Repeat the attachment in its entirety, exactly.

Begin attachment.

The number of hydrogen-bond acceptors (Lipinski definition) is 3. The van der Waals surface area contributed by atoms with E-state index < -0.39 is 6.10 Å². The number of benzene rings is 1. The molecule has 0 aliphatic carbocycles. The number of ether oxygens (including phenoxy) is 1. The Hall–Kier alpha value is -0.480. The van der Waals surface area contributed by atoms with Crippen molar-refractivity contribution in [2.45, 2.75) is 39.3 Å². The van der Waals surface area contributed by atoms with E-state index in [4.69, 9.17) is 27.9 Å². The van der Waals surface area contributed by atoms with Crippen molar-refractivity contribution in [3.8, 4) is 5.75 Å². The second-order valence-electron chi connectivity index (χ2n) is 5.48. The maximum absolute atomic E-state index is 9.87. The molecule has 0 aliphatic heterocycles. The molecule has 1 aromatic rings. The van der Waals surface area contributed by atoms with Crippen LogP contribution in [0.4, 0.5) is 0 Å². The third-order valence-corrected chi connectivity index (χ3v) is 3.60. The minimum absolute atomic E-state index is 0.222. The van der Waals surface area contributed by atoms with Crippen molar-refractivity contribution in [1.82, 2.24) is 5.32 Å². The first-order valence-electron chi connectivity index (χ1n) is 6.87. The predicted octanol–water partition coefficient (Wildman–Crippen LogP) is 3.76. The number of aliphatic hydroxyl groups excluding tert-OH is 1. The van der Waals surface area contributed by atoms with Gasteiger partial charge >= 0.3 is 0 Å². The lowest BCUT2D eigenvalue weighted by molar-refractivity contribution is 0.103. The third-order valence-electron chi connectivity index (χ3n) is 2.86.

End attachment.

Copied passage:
The number of hydrogen-bond acceptors (Lipinski definition) is 3. The van der Waals surface area contributed by atoms with E-state index < -0.39 is 6.10 Å². The number of benzene rings is 1. The molecule has 0 aliphatic carbocycles. The number of ether oxygens (including phenoxy) is 1. The Hall–Kier alpha value is -0.480. The van der Waals surface area contributed by atoms with Crippen molar-refractivity contribution in [2.45, 2.75) is 39.3 Å². The van der Waals surface area contributed by atoms with E-state index in [4.69, 9.17) is 27.9 Å². The van der Waals surface area contributed by atoms with Crippen molar-refractivity contribution in [3.8, 4) is 5.75 Å². The second-order valence-electron chi connectivity index (χ2n) is 5.48. The maximum absolute atomic E-state index is 9.87. The molecule has 0 aliphatic heterocycles. The molecule has 1 aromatic rings. The van der Waals surface area contributed by atoms with Crippen LogP contribution in [0.4, 0.5) is 0 Å². The third-order valence-corrected chi connectivity index (χ3v) is 3.60. The minimum absolute atomic E-state index is 0.222. The van der Waals surface area contributed by atoms with Crippen molar-refractivity contribution in [1.82, 2.24) is 5.32 Å². The first-order valence-electron chi connectivity index (χ1n) is 6.87. The predicted octanol–water partition coefficient (Wildman–Crippen LogP) is 3.76. The number of aliphatic hydroxyl groups excluding tert-OH is 1. The van der Waals surface area contributed by atoms with Gasteiger partial charge >= 0.3 is 0 Å². The lowest BCUT2D eigenvalue weighted by molar-refractivity contribution is 0.103. The third-order valence-electron chi connectivity index (χ3n) is 2.86.